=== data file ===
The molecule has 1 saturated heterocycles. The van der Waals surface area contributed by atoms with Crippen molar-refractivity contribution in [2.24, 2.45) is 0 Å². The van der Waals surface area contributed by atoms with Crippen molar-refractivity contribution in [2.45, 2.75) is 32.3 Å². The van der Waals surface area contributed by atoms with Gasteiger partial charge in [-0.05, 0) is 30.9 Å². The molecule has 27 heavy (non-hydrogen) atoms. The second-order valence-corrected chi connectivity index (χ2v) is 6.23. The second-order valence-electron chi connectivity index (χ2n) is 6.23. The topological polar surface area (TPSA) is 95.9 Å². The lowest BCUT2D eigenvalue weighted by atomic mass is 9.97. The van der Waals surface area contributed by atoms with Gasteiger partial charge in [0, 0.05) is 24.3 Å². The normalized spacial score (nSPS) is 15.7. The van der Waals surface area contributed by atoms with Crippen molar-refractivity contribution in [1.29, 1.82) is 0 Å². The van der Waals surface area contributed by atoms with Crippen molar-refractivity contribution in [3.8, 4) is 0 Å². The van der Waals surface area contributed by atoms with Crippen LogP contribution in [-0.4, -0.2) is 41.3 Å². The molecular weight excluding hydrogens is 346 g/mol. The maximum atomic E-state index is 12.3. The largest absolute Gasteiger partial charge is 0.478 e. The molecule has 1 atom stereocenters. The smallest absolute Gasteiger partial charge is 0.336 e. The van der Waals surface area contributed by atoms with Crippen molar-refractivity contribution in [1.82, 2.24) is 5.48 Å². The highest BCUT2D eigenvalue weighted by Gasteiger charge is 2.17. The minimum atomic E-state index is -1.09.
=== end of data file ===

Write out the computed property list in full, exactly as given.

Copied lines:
The molecule has 1 saturated heterocycles. The van der Waals surface area contributed by atoms with Crippen molar-refractivity contribution in [2.24, 2.45) is 0 Å². The van der Waals surface area contributed by atoms with Crippen molar-refractivity contribution in [2.45, 2.75) is 32.3 Å². The van der Waals surface area contributed by atoms with Gasteiger partial charge in [-0.05, 0) is 30.9 Å². The molecule has 27 heavy (non-hydrogen) atoms. The second-order valence-corrected chi connectivity index (χ2v) is 6.23. The second-order valence-electron chi connectivity index (χ2n) is 6.23. The topological polar surface area (TPSA) is 95.9 Å². The lowest BCUT2D eigenvalue weighted by atomic mass is 9.97. The van der Waals surface area contributed by atoms with Gasteiger partial charge in [0, 0.05) is 24.3 Å². The normalized spacial score (nSPS) is 15.7. The van der Waals surface area contributed by atoms with Crippen molar-refractivity contribution in [1.29, 1.82) is 0 Å². The van der Waals surface area contributed by atoms with Crippen molar-refractivity contribution in [3.8, 4) is 0 Å². The van der Waals surface area contributed by atoms with Crippen LogP contribution in [-0.4, -0.2) is 41.3 Å². The molecular weight excluding hydrogens is 346 g/mol. The maximum atomic E-state index is 12.3. The largest absolute Gasteiger partial charge is 0.478 e. The molecule has 1 atom stereocenters. The smallest absolute Gasteiger partial charge is 0.336 e. The van der Waals surface area contributed by atoms with Crippen molar-refractivity contribution in [1.82, 2.24) is 5.48 Å². The highest BCUT2D eigenvalue weighted by Gasteiger charge is 2.17. The minimum atomic E-state index is -1.09.